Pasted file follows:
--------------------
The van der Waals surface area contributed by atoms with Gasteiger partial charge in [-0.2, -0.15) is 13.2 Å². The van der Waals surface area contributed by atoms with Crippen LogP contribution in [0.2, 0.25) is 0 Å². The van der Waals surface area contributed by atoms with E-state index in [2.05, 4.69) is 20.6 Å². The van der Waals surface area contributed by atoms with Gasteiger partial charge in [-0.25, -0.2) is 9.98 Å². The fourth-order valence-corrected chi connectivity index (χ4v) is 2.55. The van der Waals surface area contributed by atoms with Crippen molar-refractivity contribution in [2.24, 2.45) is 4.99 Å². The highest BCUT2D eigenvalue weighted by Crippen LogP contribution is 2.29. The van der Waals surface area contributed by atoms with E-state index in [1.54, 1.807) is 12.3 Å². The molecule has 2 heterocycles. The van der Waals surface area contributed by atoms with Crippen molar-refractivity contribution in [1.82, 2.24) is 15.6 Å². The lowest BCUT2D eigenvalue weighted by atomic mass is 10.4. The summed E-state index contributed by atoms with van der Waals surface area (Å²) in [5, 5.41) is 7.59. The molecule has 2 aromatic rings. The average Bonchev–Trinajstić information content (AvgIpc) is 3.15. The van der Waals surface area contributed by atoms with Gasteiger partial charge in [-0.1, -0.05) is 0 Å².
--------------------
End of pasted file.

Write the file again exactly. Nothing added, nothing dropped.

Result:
The van der Waals surface area contributed by atoms with Gasteiger partial charge in [-0.2, -0.15) is 13.2 Å². The van der Waals surface area contributed by atoms with Crippen LogP contribution in [0.2, 0.25) is 0 Å². The van der Waals surface area contributed by atoms with E-state index in [2.05, 4.69) is 20.6 Å². The van der Waals surface area contributed by atoms with Gasteiger partial charge in [-0.25, -0.2) is 9.98 Å². The fourth-order valence-corrected chi connectivity index (χ4v) is 2.55. The van der Waals surface area contributed by atoms with Crippen molar-refractivity contribution in [2.24, 2.45) is 4.99 Å². The highest BCUT2D eigenvalue weighted by Crippen LogP contribution is 2.29. The van der Waals surface area contributed by atoms with E-state index in [1.54, 1.807) is 12.3 Å². The molecule has 2 heterocycles. The van der Waals surface area contributed by atoms with Crippen molar-refractivity contribution in [1.82, 2.24) is 15.6 Å². The lowest BCUT2D eigenvalue weighted by atomic mass is 10.4. The summed E-state index contributed by atoms with van der Waals surface area (Å²) in [5, 5.41) is 7.59. The molecule has 2 aromatic rings. The average Bonchev–Trinajstić information content (AvgIpc) is 3.15. The van der Waals surface area contributed by atoms with Gasteiger partial charge in [-0.1, -0.05) is 0 Å².